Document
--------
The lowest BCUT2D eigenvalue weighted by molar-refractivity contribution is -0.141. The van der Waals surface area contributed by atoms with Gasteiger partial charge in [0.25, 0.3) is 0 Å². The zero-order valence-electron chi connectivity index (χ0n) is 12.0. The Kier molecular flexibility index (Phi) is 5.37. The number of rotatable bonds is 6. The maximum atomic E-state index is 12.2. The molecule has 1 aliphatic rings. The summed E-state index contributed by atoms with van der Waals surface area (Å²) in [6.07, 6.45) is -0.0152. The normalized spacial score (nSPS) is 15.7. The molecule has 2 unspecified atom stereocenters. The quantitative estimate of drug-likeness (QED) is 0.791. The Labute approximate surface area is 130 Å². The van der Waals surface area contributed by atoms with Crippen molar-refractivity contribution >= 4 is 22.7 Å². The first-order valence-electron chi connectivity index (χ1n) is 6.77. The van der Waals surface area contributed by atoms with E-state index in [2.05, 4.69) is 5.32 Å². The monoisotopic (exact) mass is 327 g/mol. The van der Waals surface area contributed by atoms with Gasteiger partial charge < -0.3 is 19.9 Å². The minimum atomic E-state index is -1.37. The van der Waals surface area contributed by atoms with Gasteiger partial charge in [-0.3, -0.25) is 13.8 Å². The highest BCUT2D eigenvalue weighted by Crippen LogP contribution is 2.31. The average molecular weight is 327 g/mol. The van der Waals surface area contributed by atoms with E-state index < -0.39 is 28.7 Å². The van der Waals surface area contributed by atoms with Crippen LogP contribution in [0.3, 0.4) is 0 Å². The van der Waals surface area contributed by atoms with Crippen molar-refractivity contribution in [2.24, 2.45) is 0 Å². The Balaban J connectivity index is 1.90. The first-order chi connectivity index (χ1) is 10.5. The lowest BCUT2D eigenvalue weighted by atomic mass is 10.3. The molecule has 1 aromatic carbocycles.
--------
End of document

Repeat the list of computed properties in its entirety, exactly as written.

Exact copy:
The lowest BCUT2D eigenvalue weighted by molar-refractivity contribution is -0.141. The van der Waals surface area contributed by atoms with Gasteiger partial charge in [0.25, 0.3) is 0 Å². The zero-order valence-electron chi connectivity index (χ0n) is 12.0. The Kier molecular flexibility index (Phi) is 5.37. The number of rotatable bonds is 6. The maximum atomic E-state index is 12.2. The molecule has 1 aliphatic rings. The summed E-state index contributed by atoms with van der Waals surface area (Å²) in [6.07, 6.45) is -0.0152. The normalized spacial score (nSPS) is 15.7. The molecule has 2 unspecified atom stereocenters. The quantitative estimate of drug-likeness (QED) is 0.791. The Labute approximate surface area is 130 Å². The van der Waals surface area contributed by atoms with Crippen molar-refractivity contribution >= 4 is 22.7 Å². The first-order valence-electron chi connectivity index (χ1n) is 6.77. The van der Waals surface area contributed by atoms with E-state index in [2.05, 4.69) is 5.32 Å². The monoisotopic (exact) mass is 327 g/mol. The van der Waals surface area contributed by atoms with Gasteiger partial charge < -0.3 is 19.9 Å². The minimum atomic E-state index is -1.37. The van der Waals surface area contributed by atoms with Gasteiger partial charge in [-0.3, -0.25) is 13.8 Å². The highest BCUT2D eigenvalue weighted by Crippen LogP contribution is 2.31. The average molecular weight is 327 g/mol. The van der Waals surface area contributed by atoms with E-state index < -0.39 is 28.7 Å². The van der Waals surface area contributed by atoms with Crippen LogP contribution in [0.3, 0.4) is 0 Å². The van der Waals surface area contributed by atoms with Crippen molar-refractivity contribution in [2.24, 2.45) is 0 Å². The Balaban J connectivity index is 1.90. The first-order chi connectivity index (χ1) is 10.5. The lowest BCUT2D eigenvalue weighted by atomic mass is 10.3. The molecule has 1 aromatic carbocycles.